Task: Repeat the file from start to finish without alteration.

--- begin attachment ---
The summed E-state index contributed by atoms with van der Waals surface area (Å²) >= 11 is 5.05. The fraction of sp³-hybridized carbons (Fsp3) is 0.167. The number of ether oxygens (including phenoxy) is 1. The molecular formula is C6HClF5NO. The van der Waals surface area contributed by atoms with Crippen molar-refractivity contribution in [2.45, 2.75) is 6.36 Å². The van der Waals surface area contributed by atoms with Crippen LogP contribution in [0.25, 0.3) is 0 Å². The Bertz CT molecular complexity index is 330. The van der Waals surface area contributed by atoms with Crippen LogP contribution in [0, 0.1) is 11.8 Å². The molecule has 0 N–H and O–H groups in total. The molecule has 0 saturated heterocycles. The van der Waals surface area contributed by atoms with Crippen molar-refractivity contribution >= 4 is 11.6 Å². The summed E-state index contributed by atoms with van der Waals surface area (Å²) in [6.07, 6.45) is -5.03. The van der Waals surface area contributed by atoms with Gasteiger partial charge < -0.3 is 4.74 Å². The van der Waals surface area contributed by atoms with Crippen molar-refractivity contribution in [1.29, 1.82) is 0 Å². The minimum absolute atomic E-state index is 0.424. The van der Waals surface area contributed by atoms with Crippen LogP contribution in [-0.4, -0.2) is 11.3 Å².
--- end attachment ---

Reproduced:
The summed E-state index contributed by atoms with van der Waals surface area (Å²) >= 11 is 5.05. The fraction of sp³-hybridized carbons (Fsp3) is 0.167. The number of ether oxygens (including phenoxy) is 1. The molecular formula is C6HClF5NO. The van der Waals surface area contributed by atoms with Crippen molar-refractivity contribution in [2.45, 2.75) is 6.36 Å². The van der Waals surface area contributed by atoms with Crippen LogP contribution in [0.25, 0.3) is 0 Å². The Bertz CT molecular complexity index is 330. The van der Waals surface area contributed by atoms with Crippen LogP contribution in [0, 0.1) is 11.8 Å². The molecule has 0 N–H and O–H groups in total. The molecule has 0 saturated heterocycles. The van der Waals surface area contributed by atoms with Crippen molar-refractivity contribution >= 4 is 11.6 Å². The summed E-state index contributed by atoms with van der Waals surface area (Å²) in [6.07, 6.45) is -5.03. The van der Waals surface area contributed by atoms with Gasteiger partial charge < -0.3 is 4.74 Å². The van der Waals surface area contributed by atoms with Crippen molar-refractivity contribution in [1.29, 1.82) is 0 Å². The minimum absolute atomic E-state index is 0.424. The van der Waals surface area contributed by atoms with Crippen LogP contribution in [-0.4, -0.2) is 11.3 Å².